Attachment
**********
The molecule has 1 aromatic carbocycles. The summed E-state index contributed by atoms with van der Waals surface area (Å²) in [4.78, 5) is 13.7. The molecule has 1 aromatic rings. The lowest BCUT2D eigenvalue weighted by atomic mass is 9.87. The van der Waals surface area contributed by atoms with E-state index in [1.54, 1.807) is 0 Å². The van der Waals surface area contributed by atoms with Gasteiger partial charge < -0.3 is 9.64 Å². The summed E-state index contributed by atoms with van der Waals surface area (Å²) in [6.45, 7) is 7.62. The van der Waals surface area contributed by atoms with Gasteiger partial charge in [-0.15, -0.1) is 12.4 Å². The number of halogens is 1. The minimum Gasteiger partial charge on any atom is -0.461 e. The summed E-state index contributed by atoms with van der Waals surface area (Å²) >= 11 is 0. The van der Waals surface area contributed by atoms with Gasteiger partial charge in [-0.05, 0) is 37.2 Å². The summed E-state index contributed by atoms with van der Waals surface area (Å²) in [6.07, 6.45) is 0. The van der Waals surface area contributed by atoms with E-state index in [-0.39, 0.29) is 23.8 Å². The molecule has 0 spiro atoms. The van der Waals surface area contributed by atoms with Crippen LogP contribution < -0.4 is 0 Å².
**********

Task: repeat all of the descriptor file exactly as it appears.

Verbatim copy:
The molecule has 1 aromatic carbocycles. The summed E-state index contributed by atoms with van der Waals surface area (Å²) in [4.78, 5) is 13.7. The molecule has 1 aromatic rings. The lowest BCUT2D eigenvalue weighted by atomic mass is 9.87. The van der Waals surface area contributed by atoms with E-state index in [1.54, 1.807) is 0 Å². The van der Waals surface area contributed by atoms with Gasteiger partial charge < -0.3 is 9.64 Å². The summed E-state index contributed by atoms with van der Waals surface area (Å²) in [6.45, 7) is 7.62. The van der Waals surface area contributed by atoms with Gasteiger partial charge in [-0.15, -0.1) is 12.4 Å². The number of halogens is 1. The minimum Gasteiger partial charge on any atom is -0.461 e. The summed E-state index contributed by atoms with van der Waals surface area (Å²) >= 11 is 0. The van der Waals surface area contributed by atoms with Gasteiger partial charge in [-0.05, 0) is 37.2 Å². The summed E-state index contributed by atoms with van der Waals surface area (Å²) in [6.07, 6.45) is 0. The van der Waals surface area contributed by atoms with E-state index in [-0.39, 0.29) is 23.8 Å². The molecule has 0 spiro atoms. The van der Waals surface area contributed by atoms with Crippen LogP contribution < -0.4 is 0 Å².